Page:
Top 10 Religious Movements of the Middle Ages

Top 10 Religious Movements of the Middle Ages
Top 10 Religious Movements of the Middle Ages


“The Name of the Rose” by Umberto Eco is a literary masterpiece of historical fiction that offers a captivating narrative set against the backdrop of religious movements in the Middle Ages. In the novel, Eco explores the tension between orthodox religious doctrines and heterodox beliefs that emerged at the time, subtly incorporating elements of heretical movements and showcasing the dominant influence of the Catholic Church during the Middle Ages.

Within this context, it is worth exploring some of the most significant religious movements of the Middle Ages.


The Middle Ages, spanning roughly from the 5th to the 15th century, witnessed a complex tapestry of religious movements that shaped the socio-political landscape of Europe. This era was marked by the dominance of the Catholic Church and the presence of various dissenting voices challenging its authority.

The role of the Church has always been relevant in the history of different societies, and the medieval period was no exception. Changes took place slowly but forcefully. Although religious values continued to prevail, it was during this time that the timid process of secularization of religious practices began.

In the late medieval period, it became apparent that the values that governed the behaviour of medieval individuals were no longer adapting to the new demands posed by this historical period. A series of crises and mutations became the preamble to the birth of the Reformation.

The disasters that accompanied the 14th century, such as the Black Plague epidemic, poor harvests, famine, disease, and wars, fostered a sense of communal consciousness within the society. There was a prevailing fear of what may happen and a general vision of an apocalyptic life. Within this context, new popular and religious movements emerged, led by charismatic preachers capable of captivating the masses.

The Church was no longer seen as a safe place to seek spiritual refuge, especially after the Schism of 1378. The relaxation of its customs and its departure from the original instructions given in the Bible fuelled mistrust towards a theological institution that was viewed solely as an instrument of power.

A 14th-century miniature symbolizing the Great Schism - wikipedia
A 14th-century miniature symbolizing the Great Schism – wikipedia

It is not surprising, therefore, that during the 14th and 15th centuries, a series of popular religious movements arose to provide people with an alternative to their spiritual problems. These new movements were more attuned to the needs of the common people.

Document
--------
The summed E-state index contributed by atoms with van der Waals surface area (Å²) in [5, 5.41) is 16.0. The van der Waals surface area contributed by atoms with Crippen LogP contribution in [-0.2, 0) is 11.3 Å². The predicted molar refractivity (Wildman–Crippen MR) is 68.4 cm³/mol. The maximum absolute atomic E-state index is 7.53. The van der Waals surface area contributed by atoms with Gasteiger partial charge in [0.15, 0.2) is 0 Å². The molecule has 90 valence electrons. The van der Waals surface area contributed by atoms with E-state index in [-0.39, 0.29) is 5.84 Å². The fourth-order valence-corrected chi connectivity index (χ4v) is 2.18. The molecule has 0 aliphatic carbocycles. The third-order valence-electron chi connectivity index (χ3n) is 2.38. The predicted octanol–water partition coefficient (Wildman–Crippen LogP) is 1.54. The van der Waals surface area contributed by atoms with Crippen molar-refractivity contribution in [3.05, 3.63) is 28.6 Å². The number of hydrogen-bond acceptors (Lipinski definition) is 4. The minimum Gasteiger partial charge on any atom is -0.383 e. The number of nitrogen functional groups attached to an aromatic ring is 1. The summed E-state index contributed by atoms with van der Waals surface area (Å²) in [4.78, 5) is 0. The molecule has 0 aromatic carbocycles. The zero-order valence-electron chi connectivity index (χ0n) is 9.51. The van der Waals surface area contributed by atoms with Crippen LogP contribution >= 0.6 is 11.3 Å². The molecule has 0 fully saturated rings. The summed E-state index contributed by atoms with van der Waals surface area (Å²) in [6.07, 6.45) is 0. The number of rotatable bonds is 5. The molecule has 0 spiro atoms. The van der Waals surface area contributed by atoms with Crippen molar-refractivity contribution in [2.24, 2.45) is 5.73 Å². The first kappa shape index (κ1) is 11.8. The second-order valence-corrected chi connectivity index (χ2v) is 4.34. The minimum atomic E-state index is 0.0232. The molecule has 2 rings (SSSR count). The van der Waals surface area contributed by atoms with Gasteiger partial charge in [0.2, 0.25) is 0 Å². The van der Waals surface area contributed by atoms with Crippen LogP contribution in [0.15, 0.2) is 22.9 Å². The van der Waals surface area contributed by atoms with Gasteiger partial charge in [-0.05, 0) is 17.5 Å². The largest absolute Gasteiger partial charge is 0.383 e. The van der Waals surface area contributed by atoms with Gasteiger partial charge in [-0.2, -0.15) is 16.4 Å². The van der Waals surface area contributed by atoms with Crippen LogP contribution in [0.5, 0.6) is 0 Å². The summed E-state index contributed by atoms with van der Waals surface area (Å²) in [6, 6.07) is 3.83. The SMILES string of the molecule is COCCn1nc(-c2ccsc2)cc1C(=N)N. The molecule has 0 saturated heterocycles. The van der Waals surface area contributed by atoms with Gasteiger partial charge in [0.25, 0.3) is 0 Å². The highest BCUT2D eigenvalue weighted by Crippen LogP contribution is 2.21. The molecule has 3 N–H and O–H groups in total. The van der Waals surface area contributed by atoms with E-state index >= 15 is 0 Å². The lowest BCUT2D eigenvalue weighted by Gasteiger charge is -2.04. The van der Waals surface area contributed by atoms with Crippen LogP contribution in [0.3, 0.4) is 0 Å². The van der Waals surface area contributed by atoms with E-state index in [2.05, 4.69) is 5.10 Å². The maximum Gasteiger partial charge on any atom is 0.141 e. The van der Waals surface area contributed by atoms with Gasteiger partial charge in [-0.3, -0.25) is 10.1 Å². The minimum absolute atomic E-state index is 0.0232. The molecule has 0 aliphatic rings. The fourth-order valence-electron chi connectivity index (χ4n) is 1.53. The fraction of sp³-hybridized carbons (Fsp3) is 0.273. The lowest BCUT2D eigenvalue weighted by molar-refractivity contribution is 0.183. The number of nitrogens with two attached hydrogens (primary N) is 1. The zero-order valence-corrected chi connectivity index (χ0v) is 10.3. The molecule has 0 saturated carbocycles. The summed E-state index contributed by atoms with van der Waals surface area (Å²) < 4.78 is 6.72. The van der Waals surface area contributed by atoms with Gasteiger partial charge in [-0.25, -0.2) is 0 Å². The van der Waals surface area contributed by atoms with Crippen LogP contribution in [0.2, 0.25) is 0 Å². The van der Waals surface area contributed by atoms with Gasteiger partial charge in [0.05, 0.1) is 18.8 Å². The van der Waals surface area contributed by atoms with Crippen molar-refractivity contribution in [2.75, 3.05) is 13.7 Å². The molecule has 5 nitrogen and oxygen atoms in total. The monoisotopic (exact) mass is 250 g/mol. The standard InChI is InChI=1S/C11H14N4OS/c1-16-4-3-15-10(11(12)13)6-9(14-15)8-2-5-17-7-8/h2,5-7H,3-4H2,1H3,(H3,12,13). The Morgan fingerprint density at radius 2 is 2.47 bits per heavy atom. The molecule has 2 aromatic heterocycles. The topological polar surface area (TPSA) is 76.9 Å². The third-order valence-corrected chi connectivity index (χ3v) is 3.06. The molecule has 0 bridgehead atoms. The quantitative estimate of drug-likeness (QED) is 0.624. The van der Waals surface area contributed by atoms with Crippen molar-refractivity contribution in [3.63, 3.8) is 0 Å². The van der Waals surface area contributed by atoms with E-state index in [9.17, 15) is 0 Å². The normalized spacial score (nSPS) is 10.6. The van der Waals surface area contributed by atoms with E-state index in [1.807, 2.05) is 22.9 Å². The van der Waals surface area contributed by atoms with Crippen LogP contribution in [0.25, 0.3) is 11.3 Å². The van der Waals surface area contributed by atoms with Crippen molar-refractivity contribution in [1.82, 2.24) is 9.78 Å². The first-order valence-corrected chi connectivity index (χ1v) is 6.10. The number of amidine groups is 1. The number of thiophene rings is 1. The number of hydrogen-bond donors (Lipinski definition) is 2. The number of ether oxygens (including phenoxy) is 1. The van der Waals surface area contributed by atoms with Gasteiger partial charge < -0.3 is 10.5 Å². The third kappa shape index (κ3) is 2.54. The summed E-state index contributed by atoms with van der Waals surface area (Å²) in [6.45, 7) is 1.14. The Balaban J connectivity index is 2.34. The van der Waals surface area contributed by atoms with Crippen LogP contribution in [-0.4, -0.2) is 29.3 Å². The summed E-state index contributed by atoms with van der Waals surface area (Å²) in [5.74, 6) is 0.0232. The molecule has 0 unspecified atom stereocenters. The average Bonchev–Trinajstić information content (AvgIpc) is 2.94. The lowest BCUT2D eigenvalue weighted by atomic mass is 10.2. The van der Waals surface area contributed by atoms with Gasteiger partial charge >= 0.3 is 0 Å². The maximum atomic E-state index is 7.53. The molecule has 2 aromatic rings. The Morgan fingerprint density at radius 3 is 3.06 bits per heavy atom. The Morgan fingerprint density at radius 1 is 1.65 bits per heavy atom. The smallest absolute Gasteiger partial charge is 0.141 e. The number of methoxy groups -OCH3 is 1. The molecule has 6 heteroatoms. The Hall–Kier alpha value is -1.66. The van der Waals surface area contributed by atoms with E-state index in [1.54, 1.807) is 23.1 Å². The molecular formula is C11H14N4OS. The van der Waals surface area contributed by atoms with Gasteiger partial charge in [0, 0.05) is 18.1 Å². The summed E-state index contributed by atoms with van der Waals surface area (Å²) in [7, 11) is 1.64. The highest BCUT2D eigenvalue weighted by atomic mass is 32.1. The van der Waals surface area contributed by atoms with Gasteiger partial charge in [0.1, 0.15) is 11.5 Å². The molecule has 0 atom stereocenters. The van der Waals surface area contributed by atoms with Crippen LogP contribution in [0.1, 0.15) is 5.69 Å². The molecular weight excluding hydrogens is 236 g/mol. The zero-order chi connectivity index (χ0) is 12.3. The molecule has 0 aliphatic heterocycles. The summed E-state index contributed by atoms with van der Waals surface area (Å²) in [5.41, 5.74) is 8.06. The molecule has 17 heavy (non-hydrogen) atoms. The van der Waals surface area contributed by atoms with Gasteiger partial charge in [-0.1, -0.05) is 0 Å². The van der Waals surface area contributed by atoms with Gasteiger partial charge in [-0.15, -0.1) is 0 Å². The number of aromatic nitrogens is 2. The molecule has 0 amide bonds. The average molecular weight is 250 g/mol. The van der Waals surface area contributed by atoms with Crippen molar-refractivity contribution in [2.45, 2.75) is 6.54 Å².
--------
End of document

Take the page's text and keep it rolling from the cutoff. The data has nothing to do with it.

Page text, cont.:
Ordinary individuals practised religion in their own unique ways, imbuing it with magical meaning. Their practices were adorned with accompanying and ancestral elements, which they considered to be just as valid as the characteristics of purely religious observance.

1- Monasticism

Monasticism, a way of life centred around religious devotion and asceticism, originated in the early centuries of Christianity around the late 3rd century and became an established institution in the Christian church by the 4th century. An influential factor in the development of Monasticism was the broader context of the late Roman Empire. During this time, societal unrest, political instability, and moral decline led many individuals to seek a more profound and authentic religious experience.

Some chose to withdraw from the corrupt and materialistic world, embracing a life of contemplation, prayer, and self-discipline, and in this, the desert fathers and mothers of Egypt played a significant role in shaping monasticism. These early Christian hermits sought solitude in the harsh desert landscapes, aiming to purify their souls and deepen their relationship with God. Their austere lifestyle, characterized by fasting, prayer, and manual labour, inspired many others to follow in their footsteps.

St. Benedict of Nursia
St. Benedict of Nursia – Abbot Benedict of Nursia, depicted in the act of writing the Benedictine Rule, painting by Herman Nieg, 1926; in the church of Heiligenkreuz Abbey near Baden bei Wien, Lower Austria.
Georges Jansoone

One of the main influences on monasticism was the example set by Jesus Christ and his early followers. Jesus himself lived a life of simplicity, poverty, and prayer, often retreating to solitary places for spiritual communion. His disciples, particularly the Apostle Paul, also emphasized the importance of renouncing worldly attachments and focusing on spiritual growth.

Additionally, Monasticism was also inspired by the teachings of Saint Anthony of Egypt, Saint Pachomius and Saint Benedict of Nursia. Monastic communities and orders such as the Benedictines, Cistercians, and Carthusians flourished, playing a vital role in preserving knowledge, promoting education, and providing social services.

2- The Adamites and Luciferians

The Adamites and Luciferians were two distinct religious groups that emerged during the 2nd and 3rd centuries and re-emerged intermittently throughout history.